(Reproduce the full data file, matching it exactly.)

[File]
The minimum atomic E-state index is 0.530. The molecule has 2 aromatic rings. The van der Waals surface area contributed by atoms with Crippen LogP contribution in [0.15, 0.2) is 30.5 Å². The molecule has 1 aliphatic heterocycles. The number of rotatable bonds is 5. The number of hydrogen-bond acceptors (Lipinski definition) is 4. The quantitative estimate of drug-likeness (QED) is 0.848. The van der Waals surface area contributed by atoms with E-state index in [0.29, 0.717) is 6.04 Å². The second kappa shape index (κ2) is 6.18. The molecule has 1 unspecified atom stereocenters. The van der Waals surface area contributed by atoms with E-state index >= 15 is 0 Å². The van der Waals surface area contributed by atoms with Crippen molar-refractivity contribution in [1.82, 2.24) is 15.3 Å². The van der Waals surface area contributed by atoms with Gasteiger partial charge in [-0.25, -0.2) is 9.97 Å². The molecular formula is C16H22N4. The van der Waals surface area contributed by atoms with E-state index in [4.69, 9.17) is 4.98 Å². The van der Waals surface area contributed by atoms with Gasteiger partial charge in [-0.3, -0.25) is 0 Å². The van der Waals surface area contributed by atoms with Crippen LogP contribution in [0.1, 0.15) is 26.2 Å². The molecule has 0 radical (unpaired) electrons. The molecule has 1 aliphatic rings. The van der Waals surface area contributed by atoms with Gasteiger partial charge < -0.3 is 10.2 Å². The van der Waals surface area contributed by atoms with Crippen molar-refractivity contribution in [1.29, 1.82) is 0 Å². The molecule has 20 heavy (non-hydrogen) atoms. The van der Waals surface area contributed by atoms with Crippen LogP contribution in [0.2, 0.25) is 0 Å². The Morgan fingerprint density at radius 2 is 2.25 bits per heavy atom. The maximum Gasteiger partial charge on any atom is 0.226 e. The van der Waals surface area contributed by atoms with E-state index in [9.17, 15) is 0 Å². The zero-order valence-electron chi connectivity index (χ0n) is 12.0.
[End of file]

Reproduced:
The minimum atomic E-state index is 0.530. The molecule has 2 aromatic rings. The van der Waals surface area contributed by atoms with Crippen LogP contribution in [0.15, 0.2) is 30.5 Å². The molecule has 1 aliphatic heterocycles. The number of rotatable bonds is 5. The number of hydrogen-bond acceptors (Lipinski definition) is 4. The quantitative estimate of drug-likeness (QED) is 0.848. The van der Waals surface area contributed by atoms with E-state index in [0.29, 0.717) is 6.04 Å². The second kappa shape index (κ2) is 6.18. The molecule has 1 unspecified atom stereocenters. The van der Waals surface area contributed by atoms with E-state index >= 15 is 0 Å². The van der Waals surface area contributed by atoms with Crippen molar-refractivity contribution in [1.82, 2.24) is 15.3 Å². The van der Waals surface area contributed by atoms with Gasteiger partial charge in [-0.25, -0.2) is 9.97 Å². The molecular formula is C16H22N4. The van der Waals surface area contributed by atoms with E-state index in [4.69, 9.17) is 4.98 Å². The van der Waals surface area contributed by atoms with Gasteiger partial charge in [-0.3, -0.25) is 0 Å². The van der Waals surface area contributed by atoms with Crippen LogP contribution in [0.1, 0.15) is 26.2 Å². The molecule has 0 radical (unpaired) electrons. The molecule has 1 aliphatic rings. The van der Waals surface area contributed by atoms with Gasteiger partial charge < -0.3 is 10.2 Å². The van der Waals surface area contributed by atoms with Crippen molar-refractivity contribution in [1.29, 1.82) is 0 Å². The molecule has 20 heavy (non-hydrogen) atoms. The van der Waals surface area contributed by atoms with Crippen LogP contribution in [0.2, 0.25) is 0 Å². The Morgan fingerprint density at radius 2 is 2.25 bits per heavy atom. The maximum Gasteiger partial charge on any atom is 0.226 e. The van der Waals surface area contributed by atoms with E-state index in [9.17, 15) is 0 Å². The zero-order valence-electron chi connectivity index (χ0n) is 12.0.